First a bit of terminology that will help keep things clear. For the purposes of this discussion I will use the term packet to mean an audio/video unit of data. Specifically this is an ASF packet based on the ASF file specification which includes WMA and WMV. When I refer to a frame, I’m talking the individual network unit that we see in a network capture utility. The network frame is typically going to be a maximum 1500 bytes whereas the audio/video packet can be much larger.
Next a bit of history about the fragmentation and bursting that you’re seeing. Over 10 years ago when we created Windows Media Services and Windows Media Encoder we created content in a way that was the most efficient way possible from a CPU standpoint. The encoder would create packets that were most efficient for the amount of data that was being encoded. This packet size is based on the audio bitrate and sampling rate because we use that as our timing track. With audio there are significantly more samples per second. The packet sizes for lower bitrates (back in that day that could have been 10 kbps of audio) would easily fit inside of the Ethernet frame size of 1500 bytes. At larger bitrates we would simply allow the network stack break up the packet to fit within the 1500 byte frame size. The network stack did this in kernel mode which was more efficient anyway. So you would end up with one packet spread over multiple network frames.
Because the encoder-server connection is over HTTP and HTTP is a TCP based protocol, you get the built-in flow control with TCP. The encoder can send two frames of data to the server and then must wait for an acknowledgment from the server before the encoder sends more data. Once the server receives the TCP frames it reassembles the same original packet that was spread over multiple frames. Next the server will buffer the data in memory and send it out based on the presentation time for the packet.
For unicast UDP or multicast (UDP) streams you will typically see two problems. First, when WMS sends a large packet out through UDP, UDP will fragment the packet into packet into multiple network frames. However, since there is no flow control with UDP the entire packet and the resultant fragmented frames will be sent out on the network at the same time. Remember, with TCP the same thing essentially happens, but the Encoder can only send 2 frames before having to wait for an acknowledgement. The second issue is that WMS will buffer approximately 500 milliseconds (half of a second) worth of data. It does this for efficiency reasons since it’s more efficient to do a buffered write than lots small writes. This is actually can become a positive if you have hundreds / thousands of unicast client connections. With a multicast this means that not only are you sending out multiple fragments from a packet at the same time, but you see multiple packets (usually only 2 or 3) being sent out as a burst.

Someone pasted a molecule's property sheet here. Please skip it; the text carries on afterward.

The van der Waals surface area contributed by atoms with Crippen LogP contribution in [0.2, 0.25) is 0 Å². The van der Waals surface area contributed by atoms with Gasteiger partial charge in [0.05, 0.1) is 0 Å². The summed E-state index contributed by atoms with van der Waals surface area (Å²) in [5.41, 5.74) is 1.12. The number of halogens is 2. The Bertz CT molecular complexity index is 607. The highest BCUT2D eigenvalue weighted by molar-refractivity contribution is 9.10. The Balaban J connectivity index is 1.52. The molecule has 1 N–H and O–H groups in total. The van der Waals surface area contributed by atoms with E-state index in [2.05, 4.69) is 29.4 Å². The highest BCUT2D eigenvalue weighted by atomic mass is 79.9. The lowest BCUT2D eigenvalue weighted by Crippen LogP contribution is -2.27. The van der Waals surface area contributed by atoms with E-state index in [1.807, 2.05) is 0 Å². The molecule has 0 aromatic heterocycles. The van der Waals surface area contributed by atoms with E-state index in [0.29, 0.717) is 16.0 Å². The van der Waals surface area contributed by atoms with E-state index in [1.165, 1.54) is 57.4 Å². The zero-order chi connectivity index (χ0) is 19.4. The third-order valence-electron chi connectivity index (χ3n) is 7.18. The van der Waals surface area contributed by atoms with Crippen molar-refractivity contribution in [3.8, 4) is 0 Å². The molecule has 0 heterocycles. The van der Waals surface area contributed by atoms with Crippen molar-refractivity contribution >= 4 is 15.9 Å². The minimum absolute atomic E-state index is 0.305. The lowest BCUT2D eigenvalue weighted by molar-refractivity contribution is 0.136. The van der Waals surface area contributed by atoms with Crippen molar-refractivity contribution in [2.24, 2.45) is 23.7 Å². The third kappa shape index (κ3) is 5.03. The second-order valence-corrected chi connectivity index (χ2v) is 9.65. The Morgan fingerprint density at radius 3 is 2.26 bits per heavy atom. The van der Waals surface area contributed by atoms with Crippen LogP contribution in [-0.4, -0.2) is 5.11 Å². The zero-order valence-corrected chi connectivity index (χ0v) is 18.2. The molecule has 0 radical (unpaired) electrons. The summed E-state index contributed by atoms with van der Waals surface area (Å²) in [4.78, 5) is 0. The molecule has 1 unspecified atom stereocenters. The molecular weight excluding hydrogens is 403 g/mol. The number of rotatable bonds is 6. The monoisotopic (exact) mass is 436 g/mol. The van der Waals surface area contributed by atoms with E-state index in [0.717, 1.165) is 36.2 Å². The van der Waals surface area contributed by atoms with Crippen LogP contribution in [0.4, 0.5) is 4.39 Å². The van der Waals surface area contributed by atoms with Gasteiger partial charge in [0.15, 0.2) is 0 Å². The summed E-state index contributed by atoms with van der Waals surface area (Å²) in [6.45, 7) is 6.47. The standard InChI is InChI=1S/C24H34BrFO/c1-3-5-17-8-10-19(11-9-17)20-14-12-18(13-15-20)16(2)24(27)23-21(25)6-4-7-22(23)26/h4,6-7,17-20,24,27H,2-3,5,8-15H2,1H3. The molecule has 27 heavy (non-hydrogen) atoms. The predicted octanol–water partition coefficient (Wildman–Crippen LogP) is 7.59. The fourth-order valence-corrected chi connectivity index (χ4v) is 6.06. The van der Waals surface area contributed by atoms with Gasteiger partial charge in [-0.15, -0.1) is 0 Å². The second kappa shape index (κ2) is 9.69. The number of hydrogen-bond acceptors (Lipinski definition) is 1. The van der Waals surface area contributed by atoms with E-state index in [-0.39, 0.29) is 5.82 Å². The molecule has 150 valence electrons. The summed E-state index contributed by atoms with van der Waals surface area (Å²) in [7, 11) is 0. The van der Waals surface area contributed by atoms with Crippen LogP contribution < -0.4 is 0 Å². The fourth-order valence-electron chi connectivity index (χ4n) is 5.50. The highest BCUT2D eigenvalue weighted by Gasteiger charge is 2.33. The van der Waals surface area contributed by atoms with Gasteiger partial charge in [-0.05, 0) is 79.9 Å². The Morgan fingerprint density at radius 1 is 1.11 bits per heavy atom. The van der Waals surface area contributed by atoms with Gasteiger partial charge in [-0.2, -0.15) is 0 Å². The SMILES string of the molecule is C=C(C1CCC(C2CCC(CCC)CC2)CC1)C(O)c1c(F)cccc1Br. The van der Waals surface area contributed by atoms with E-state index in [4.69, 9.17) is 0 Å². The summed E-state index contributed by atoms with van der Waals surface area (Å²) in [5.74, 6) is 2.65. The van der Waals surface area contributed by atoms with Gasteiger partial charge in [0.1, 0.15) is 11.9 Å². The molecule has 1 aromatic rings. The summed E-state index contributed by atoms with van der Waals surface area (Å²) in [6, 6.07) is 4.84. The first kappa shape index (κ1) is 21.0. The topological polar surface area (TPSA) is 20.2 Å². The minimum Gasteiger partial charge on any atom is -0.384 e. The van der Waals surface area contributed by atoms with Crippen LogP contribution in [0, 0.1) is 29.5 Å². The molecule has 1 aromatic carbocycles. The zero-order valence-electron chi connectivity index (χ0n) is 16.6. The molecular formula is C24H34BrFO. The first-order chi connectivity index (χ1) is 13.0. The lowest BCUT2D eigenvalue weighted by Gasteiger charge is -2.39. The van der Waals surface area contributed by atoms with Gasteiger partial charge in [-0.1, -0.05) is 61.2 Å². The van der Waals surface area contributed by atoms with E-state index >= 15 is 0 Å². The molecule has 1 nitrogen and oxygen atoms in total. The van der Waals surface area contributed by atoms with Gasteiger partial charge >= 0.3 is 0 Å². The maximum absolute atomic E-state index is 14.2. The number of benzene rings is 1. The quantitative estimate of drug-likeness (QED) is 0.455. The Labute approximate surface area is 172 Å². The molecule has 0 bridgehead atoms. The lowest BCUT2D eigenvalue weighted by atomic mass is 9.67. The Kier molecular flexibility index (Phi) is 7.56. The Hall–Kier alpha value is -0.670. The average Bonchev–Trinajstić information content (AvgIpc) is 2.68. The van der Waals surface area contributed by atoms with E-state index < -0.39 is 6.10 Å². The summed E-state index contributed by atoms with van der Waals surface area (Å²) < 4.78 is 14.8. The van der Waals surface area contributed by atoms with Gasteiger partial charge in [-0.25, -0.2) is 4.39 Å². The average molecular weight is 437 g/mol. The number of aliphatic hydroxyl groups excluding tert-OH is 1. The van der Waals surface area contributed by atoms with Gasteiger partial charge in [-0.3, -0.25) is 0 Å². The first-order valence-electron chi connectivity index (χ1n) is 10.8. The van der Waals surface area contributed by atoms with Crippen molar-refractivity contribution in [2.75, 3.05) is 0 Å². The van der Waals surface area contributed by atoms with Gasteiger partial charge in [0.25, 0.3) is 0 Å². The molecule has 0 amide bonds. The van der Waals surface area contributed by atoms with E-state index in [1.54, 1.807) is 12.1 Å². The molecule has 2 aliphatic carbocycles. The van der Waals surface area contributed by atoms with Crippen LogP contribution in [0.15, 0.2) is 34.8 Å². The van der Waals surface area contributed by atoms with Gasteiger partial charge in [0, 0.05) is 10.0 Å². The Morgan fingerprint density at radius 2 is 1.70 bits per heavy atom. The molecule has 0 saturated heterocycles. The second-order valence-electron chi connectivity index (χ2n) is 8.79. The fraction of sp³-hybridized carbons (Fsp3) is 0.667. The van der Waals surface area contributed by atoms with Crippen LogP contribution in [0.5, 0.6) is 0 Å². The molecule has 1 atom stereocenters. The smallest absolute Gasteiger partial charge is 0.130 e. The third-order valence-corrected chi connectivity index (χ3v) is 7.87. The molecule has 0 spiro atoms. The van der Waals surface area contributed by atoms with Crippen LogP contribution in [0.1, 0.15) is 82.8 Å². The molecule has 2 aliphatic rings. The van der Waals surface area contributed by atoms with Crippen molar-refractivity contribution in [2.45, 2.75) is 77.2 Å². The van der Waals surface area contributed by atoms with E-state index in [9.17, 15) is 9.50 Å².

For small networks this usually isn’t a problem. I say ‘usually’ because some routers just really don’t like fragmented UDP frames despite this being allowed by the RFC. But I’ve found that in large enterprise environments, in particular ones that have lots of VLANs, this becomes a problem. If you look at the bitrate coming out of WMS and average that over a full second then you will see the bitrate at which you encoded the video. However, if you look at the millisecond level you will see that there may be as many as 50 frames of video that have timestamps only a few milliseconds apart. This instantaneous measure of bitrate can easily be 20 Mbps. Of course this can vary a good bit up or down depending on various things like the original encoded bitrate. So 20 Mbps really shouldn’t be too bad, but when that must be copied to multiple VLANs on a switch in a very short amount of time the switch may drop some of the frames. You get an amplification effect at the switch. For each VLAN that the switch must copy the multicast to you must use that much more bandwidth. So with our 20 Mbps instantaneous spike copied to 8 VLANs you get a spike of 160 Mbps. Many switches won’t be able to handle this.
There are actually two KB articles that discuss what to do. First, you should reduce the packet size at the encoder. If you have prerecorded content that was encoded with an unrestricted packet size then you may need to reencode. The article describes includes a table that describes the optimum maximum packet sizes:
The video occasionally is rebuffered, or frames are dropped when you try to stream a video through a multicast from Windows Media Services to Windows Media Player clients
Note that for Expression Encoder 4 the maximum packet size is set for a live stream on the Encode tab. The encode tab has a triangle pointing down just under the audio output format.
To change the bursty behavior with WMS, you need to adjust the TCPBurstLimitMS and UDPBurstLimitMS as per the following article.
Windows Media Services 9 Series network send behavior may lead to an unwanted client experience
To have the best experience you need to change both settings. The maximum packet size to prevent the packets from fragmenting into multiple frames and the burst limits to prevent the packets from being buffered written. If you are unable to change the maximum packet size, you *may* still realize some benefit by changing the burst limits.